Evidence of new efforts by Kim Jong Un to expand his nuclear arsenal underscore the challenge facing President Donald Trump three weeks after declaring that North Korea was “no longer a nuclear threat.”
Several reports released in recent days suggest that Kim continued to ramp up his weapons production — rather than prepare to disarm — in the weeks leading up to his June 12 summit with Trump in Singapore. The reports published by independent researchers and media organizations detail expansion efforts to increase fuel production, build more missile launchers and expand a key rocket-engine manufacturing facility.
The moves illustrate how far Kim remains from surrendering his nuclear weapons despite committing to “work toward complete denuclearization of the Korean Peninsula.” While the reports — some relying on satellite imagery predating the summit — haven’t been verified, they suggest Secretary of State Mike Pompeo has much to discuss during his trip to Pyongyang.
“The reports are just a good reminder of how complicated and difficult it is to denuclearize the North,” said Shin Beomchul, director at the Asan Institute for Policy Studies’ Center for Security and Unification. “North Korea’s intent to denuclearize has been verified only by words and, now with Pompeo expected to make another visit to Pyongyang, it’s time to prove them with actions.”
Since the summit, Kim has expanded ties with rivals and allies, visiting China and holding talks on economic cooperation with South Korea. Trump has touted the agreement in rallies despite criticism by arms-control experts that the lack of a clear implementation framework makes it easy for Kim to exploit.
Meanwhile, the U.S. and South Korea have suspended regular military exercises seen in North Korea as a threat.
Although Kim has pledged to halt nuclear-weapons tests and demolished a facility used for all six of the nation’s atomic bomb detonations, he has said nothing about production and made no commitment to unilaterally disarm. U.S. defense analysts have said North Korea retains as many as 60 nuclear bombs and a range of missiles, including some that are capable of striking the U.S.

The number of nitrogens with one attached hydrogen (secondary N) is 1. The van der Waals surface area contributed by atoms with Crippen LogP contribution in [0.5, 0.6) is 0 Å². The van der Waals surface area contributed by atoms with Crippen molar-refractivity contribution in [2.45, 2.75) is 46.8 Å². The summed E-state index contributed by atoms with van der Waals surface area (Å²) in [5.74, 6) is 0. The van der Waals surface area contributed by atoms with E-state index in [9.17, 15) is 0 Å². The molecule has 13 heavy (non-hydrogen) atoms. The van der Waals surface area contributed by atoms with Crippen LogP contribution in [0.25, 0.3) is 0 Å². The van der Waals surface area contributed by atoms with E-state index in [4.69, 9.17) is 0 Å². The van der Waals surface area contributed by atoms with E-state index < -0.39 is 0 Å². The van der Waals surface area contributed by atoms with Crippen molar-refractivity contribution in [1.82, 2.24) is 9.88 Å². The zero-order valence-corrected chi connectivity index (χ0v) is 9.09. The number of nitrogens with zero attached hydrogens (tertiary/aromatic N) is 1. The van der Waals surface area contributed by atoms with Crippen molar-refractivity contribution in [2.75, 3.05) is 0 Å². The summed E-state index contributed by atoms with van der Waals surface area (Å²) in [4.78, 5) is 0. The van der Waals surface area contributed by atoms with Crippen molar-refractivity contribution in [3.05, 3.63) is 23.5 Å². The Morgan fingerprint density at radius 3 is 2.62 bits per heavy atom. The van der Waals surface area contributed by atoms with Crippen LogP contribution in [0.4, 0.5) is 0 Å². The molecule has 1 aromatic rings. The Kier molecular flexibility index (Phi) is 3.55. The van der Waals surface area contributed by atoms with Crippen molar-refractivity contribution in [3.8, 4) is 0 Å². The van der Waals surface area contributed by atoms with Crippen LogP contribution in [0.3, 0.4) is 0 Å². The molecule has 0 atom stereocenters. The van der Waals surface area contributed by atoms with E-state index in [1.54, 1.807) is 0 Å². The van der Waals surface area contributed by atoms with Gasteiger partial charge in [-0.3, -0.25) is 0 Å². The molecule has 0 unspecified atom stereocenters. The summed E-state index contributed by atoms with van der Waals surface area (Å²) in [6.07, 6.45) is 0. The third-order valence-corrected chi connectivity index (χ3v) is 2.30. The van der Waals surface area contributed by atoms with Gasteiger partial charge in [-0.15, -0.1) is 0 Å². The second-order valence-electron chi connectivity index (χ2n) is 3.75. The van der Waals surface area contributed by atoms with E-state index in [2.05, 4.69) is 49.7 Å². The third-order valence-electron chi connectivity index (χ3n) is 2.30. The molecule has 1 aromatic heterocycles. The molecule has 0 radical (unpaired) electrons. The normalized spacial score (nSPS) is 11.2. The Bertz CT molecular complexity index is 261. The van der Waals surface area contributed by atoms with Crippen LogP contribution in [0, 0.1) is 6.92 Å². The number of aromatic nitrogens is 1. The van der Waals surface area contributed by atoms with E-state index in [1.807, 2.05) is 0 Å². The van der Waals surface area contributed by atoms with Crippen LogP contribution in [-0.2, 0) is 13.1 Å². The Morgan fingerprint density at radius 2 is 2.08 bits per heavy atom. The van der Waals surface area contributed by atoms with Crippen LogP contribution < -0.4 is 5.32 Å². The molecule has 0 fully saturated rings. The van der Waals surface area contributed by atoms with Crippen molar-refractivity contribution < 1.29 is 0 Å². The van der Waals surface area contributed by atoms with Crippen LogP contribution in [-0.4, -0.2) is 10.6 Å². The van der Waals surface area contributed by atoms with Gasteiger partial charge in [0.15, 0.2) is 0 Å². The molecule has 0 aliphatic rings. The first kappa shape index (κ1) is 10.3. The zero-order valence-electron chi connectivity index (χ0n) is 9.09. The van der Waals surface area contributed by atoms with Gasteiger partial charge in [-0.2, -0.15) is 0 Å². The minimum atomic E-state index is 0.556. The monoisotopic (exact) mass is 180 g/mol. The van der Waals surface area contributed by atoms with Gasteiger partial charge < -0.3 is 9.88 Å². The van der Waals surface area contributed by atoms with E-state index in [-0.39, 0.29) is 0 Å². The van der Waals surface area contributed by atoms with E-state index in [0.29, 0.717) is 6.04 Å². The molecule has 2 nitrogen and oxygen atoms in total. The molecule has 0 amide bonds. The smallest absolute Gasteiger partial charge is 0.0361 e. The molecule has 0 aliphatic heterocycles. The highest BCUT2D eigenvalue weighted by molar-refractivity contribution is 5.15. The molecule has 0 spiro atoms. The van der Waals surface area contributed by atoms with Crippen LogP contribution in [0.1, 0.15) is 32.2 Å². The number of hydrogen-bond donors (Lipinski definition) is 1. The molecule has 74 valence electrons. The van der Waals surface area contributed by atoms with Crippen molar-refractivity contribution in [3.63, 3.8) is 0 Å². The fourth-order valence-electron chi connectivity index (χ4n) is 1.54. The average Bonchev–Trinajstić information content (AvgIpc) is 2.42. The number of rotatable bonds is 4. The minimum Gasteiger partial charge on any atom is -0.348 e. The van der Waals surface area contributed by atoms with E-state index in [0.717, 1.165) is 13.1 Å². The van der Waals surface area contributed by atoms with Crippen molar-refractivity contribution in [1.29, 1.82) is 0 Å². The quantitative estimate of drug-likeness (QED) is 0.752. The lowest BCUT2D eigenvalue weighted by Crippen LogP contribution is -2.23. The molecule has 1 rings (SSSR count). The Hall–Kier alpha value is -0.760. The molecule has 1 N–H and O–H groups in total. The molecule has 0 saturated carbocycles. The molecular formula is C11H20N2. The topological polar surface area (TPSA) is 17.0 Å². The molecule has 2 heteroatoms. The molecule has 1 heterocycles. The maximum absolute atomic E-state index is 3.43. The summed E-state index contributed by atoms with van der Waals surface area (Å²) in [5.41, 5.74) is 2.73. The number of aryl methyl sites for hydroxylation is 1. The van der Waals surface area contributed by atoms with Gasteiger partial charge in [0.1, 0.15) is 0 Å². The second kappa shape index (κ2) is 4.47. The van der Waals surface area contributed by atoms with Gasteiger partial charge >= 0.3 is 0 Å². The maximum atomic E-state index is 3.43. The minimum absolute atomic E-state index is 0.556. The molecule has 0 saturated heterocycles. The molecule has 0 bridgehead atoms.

Recent revelations include an NBC News report that said U.S. intelligence agencies believe North Korea has increased its production of enriched uranium fuel for nuclear weapons at multiple secret sites in recent months.
That undercuts Trump’s own rosy take after the summit. “President Obama said that North Korea was our biggest and most dangerous problem. No longer — sleep well tonight!” he said in a June 13 tweet.
Moreover, the Middlebury Institute of International Studies released an analysis Sunday that found North Korea has recently expanded a factory complex in the eastern city of Hamhung that produces key engines for solid-fuel ballistic missiles. The construction came after Kim made a similar “denuclearization” pledge during his April 27 meeting with South Korean President Moon Jae-in.
The factory in question produces wound-filament airframes and nozzles for engines used in solid-fuel missiles, particularly the Pukguksong series of rockets, the report said. Such missiles are more concerning to U.S. military planners because they can be kept hidden while fueled, making them easier to deploy and harder to target in any attack.
“The expansion suggests that, despite hopes for denuclearization, Kim Jong Un is committed to increasing North Korea’s stockpile of nuclear-armed missiles,” the report’s authors David Schmerler and Jeffrey Lewis wrote.